can have. i want to talk about this investigation because even though it is a holiday we've seen the fbi, investigators, police, the fire department pouring over the scene behind us. they told us yesterday it could take days to figure out a motive. why this gunman who worked for walmart 12 years opened fire and killed six of his employees. it's unthinkable, it's unimaginable. there are still four in the hospitals, one in critical condition as well. >> julie tsirkin, thank you so much. and turning now to colorado springs where the suspected shooter who took the lives of five people over the weekend is being held without bond, facing possible murder and hate crime charges in the coming weeks. i want to bring in steve patterson who is there for us in colorado springs and lisa rubin. steve, we're getting a lot of new details about the suspect behind the attack. >> reporter: yeah, much more after yesterday's advisory
hearing. the suspect read their constitutional rights, visibly battered on a video link we saw after some heroics inside club q helping subdue the suspect, not leading to any further death. we know the suspect being held without bond until what is likely going to be a december 6th court case. that suspect scheduled to appear in person facing what are now preliminary charges, what are expected to be formal charges in the way of five counts of first-degree murder. also, learning much more on the suspected shooter's background. the fact that now we believe this was a ghost gun, the weapon used inside the club. no serial number. the fact that there was a filing before the hearing that we had yesterday. the defense team describing their client as nonbinary, using they/them pronouns which is pertinent to the fact that there could be hate crime charges in this case. as we've been reporting on the
ground, our nbc news team scattered across colorado springs speaking to neighbors, speaking to friends of the suspect. not only did -- are we reporting that the suspect may have been hateful towards the lgbtq community, there have been several instances of using bad language towards that community. but there were he and him and pronouns exchanged between that suspect and friends. there's much more on the family background, the father thought to be abusive, may have led to an alleged name change back in 2016 which helped further obscure parts of the investigation. the incompetent mother that lost custody of the suspect as well. the suspect reportedly using a bomb threat against their own mother as early as last year. that case was thrown out. that case was sealed which may have helped trigger a red flag law which may have helped not -- you know, the suspect not being able to get their hands on a weapon in the first place. there's so much more to learn, of course, but those details, of course, will come out hopefully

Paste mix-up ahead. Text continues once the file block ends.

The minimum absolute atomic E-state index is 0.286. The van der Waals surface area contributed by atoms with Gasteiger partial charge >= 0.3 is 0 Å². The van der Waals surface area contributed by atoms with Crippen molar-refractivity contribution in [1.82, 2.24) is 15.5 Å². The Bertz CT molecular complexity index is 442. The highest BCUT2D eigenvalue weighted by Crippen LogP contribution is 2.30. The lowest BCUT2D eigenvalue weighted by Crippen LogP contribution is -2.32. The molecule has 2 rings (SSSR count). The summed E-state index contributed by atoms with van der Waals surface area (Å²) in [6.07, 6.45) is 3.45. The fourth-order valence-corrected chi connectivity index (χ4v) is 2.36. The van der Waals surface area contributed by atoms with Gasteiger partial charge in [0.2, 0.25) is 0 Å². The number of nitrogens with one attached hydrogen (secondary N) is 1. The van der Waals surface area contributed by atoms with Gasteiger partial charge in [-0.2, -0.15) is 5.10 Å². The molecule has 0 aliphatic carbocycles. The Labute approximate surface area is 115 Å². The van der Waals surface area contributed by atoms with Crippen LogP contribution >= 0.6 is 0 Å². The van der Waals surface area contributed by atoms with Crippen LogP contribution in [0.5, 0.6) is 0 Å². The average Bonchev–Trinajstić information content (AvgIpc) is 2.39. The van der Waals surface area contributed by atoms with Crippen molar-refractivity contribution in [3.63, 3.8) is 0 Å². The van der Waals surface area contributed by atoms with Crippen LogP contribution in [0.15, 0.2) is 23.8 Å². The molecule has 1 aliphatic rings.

before this december 6th court date. jose? >> steve patterson, thank you so much. lisa, as we're learning more about the suspect's past, if you were building a case, what stands out to you right now? >> clearly, jose, one of the things that stands out as was just mentioned is that the attorneys have identified their client as nonbinary and say that their client used they/them pronouns. there hasn't been anybody in the suspect's past, however, with whom that resonates as the person that they knew. it may be that they are trying to avoid hate crimes charges against their client in addition to five counts of murder charges. but whether they'll be successful in that really remains to be seen. one of the reasons i think that remains to be seen is because being a member of one protected class doesn't legally preclude the ability to bring bias crime charges against a suspect. the other thing that i might be
looking for is scouring as many journalists are the suspect's online history to see if he has a history of threats and bad language and bullying against people in the lgbtq community. that might be indicative also of whether he'll be facing hate crime charges in the end, jose. >> so, lisa, how is a hate crime charge affected by something like, you know, what the lawyers are saying about the gunman? the alleged gunman? >> i think it muddies the water, certainly. and it remains to be seen based on the fact that the prosecution can develop, whether or not mr. aldridge does, in fact, identify as nonbinary. there are some folks in the legal community who say it doesn't matter one way or the other. the fact that he might identify
as nonbinary doesn't preclude his having hatred which may be self-hatred towards those in the lgbtq community. there are other who is say his membership in that group may at least make it more confusing for jurors and have prosecutors scratching their heads and thinking twice about whether they want to bring those additional charges beyond the murder and attempted murder charges that i think he's looking at thus far, jose. >> the da said formal charges for the suspect are likely to come at the next trial date. right now that's set for the 6th of december. is this a typical amount of time for these formal charges to be made? >> yes or no. this is an atypical crime. it's not every day that somebody walks into what should be a place of refuge for a community, the lgbtq community in colorado springs, and decides with a semiautomatic rifle and an additional weapon to just fire,
killing five people and injuring 18. i think the crime itself. while there are mass shootings every day in america, there is something particularly shocking and horrific about this crime. that having been said, certainly the police and the district attorney needs some time to develop some facts to determine whether charges can be brought. but it's not unusual, for example, for federal investigators to fire a criminal complaint and then take some time between the filing of a criminal complaint and an arrest and filing an indictment against an individual. so, no, i don't think this is entirely unusual. but the case itself is unusual. we need to give it some time to develop. >> lisa rubin, thank you so much for being with us this morning. appreciate it. alaska finally knows who it's sending to washington after the midterms. that's next. you're watching msnbc. ching msn. (woman 1) i just switched to verizon business unlimited. it's just right for my little business. unlimited premium data. unlimited hotspot data. (woman 2) you know it's from the most reliable